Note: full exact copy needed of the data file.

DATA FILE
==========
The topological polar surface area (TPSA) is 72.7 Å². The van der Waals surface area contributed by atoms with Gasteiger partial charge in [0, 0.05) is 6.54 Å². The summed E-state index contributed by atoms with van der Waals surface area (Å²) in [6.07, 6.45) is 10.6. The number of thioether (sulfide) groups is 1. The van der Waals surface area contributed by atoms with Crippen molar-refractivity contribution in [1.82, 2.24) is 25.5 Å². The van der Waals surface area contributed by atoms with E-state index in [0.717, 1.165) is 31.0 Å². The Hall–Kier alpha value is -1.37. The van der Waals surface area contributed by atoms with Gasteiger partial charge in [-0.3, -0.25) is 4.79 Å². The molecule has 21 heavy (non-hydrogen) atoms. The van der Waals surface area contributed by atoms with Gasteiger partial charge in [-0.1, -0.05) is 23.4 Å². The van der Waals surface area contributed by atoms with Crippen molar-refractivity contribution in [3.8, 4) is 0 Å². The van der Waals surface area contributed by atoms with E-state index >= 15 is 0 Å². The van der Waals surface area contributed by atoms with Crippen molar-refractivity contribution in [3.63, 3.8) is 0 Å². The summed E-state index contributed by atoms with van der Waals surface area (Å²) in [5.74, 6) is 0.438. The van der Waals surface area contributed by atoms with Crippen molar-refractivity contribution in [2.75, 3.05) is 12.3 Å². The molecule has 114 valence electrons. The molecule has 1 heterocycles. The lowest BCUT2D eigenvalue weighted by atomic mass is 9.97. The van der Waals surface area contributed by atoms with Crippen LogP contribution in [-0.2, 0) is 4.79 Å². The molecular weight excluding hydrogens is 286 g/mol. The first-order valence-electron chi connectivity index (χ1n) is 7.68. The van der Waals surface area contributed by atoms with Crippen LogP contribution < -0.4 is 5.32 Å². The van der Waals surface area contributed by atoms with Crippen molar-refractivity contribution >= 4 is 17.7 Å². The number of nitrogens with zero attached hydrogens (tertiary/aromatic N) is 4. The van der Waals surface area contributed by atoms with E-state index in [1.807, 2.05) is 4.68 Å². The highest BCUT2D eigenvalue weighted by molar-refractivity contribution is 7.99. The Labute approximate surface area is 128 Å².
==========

The topological polar surface area (TPSA) is 72.7 Å². The van der Waals surface area contributed by atoms with Gasteiger partial charge in [0, 0.05) is 6.54 Å². The summed E-state index contributed by atoms with van der Waals surface area (Å²) in [6.07, 6.45) is 10.6. The number of thioether (sulfide) groups is 1. The van der Waals surface area contributed by atoms with Crippen molar-refractivity contribution in [1.82, 2.24) is 25.5 Å². The van der Waals surface area contributed by atoms with E-state index in [0.717, 1.165) is 31.0 Å². The Hall–Kier alpha value is -1.37. The van der Waals surface area contributed by atoms with Gasteiger partial charge in [-0.3, -0.25) is 4.79 Å². The molecule has 21 heavy (non-hydrogen) atoms. The van der Waals surface area contributed by atoms with Gasteiger partial charge in [-0.1, -0.05) is 23.4 Å². The van der Waals surface area contributed by atoms with Crippen molar-refractivity contribution in [3.8, 4) is 0 Å². The van der Waals surface area contributed by atoms with E-state index >= 15 is 0 Å². The van der Waals surface area contributed by atoms with Crippen molar-refractivity contribution in [3.63, 3.8) is 0 Å². The summed E-state index contributed by atoms with van der Waals surface area (Å²) in [5.74, 6) is 0.438. The van der Waals surface area contributed by atoms with Crippen molar-refractivity contribution in [2.75, 3.05) is 12.3 Å². The molecule has 114 valence electrons. The molecule has 1 heterocycles. The lowest BCUT2D eigenvalue weighted by atomic mass is 9.97. The van der Waals surface area contributed by atoms with Crippen LogP contribution in [-0.2, 0) is 4.79 Å². The molecular weight excluding hydrogens is 286 g/mol. The first-order valence-electron chi connectivity index (χ1n) is 7.68. The van der Waals surface area contributed by atoms with Crippen LogP contribution < -0.4 is 5.32 Å². The van der Waals surface area contributed by atoms with Crippen molar-refractivity contribution >= 4 is 17.7 Å². The number of nitrogens with zero attached hydrogens (tertiary/aromatic N) is 4. The van der Waals surface area contributed by atoms with E-state index in [1.807, 2.05) is 4.68 Å². The highest BCUT2D eigenvalue weighted by molar-refractivity contribution is 7.99. The Labute approximate surface area is 128 Å².